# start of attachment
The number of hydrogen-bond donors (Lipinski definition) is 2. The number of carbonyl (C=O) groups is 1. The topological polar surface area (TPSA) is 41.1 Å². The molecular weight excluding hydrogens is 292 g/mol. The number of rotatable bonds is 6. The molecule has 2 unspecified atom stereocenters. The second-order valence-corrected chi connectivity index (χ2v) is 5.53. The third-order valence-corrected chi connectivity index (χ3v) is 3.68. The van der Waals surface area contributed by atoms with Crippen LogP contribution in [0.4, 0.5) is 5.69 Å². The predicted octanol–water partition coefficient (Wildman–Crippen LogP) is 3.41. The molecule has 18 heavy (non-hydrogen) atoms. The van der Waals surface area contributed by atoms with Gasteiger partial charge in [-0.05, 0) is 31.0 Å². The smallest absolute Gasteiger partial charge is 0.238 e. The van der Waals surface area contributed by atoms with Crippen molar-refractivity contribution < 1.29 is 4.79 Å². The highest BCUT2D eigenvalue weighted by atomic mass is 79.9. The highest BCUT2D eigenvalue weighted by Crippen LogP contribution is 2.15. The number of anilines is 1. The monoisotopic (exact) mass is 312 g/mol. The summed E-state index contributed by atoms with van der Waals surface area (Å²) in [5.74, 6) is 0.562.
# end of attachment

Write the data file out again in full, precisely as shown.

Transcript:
The number of hydrogen-bond donors (Lipinski definition) is 2. The number of carbonyl (C=O) groups is 1. The topological polar surface area (TPSA) is 41.1 Å². The molecular weight excluding hydrogens is 292 g/mol. The number of rotatable bonds is 6. The molecule has 2 unspecified atom stereocenters. The second-order valence-corrected chi connectivity index (χ2v) is 5.53. The third-order valence-corrected chi connectivity index (χ3v) is 3.68. The van der Waals surface area contributed by atoms with Crippen LogP contribution in [0.4, 0.5) is 5.69 Å². The predicted octanol–water partition coefficient (Wildman–Crippen LogP) is 3.41. The molecule has 18 heavy (non-hydrogen) atoms. The van der Waals surface area contributed by atoms with Gasteiger partial charge in [-0.05, 0) is 31.0 Å². The smallest absolute Gasteiger partial charge is 0.238 e. The van der Waals surface area contributed by atoms with Crippen molar-refractivity contribution < 1.29 is 4.79 Å². The highest BCUT2D eigenvalue weighted by atomic mass is 79.9. The highest BCUT2D eigenvalue weighted by Crippen LogP contribution is 2.15. The number of anilines is 1. The monoisotopic (exact) mass is 312 g/mol. The summed E-state index contributed by atoms with van der Waals surface area (Å²) in [5.74, 6) is 0.562.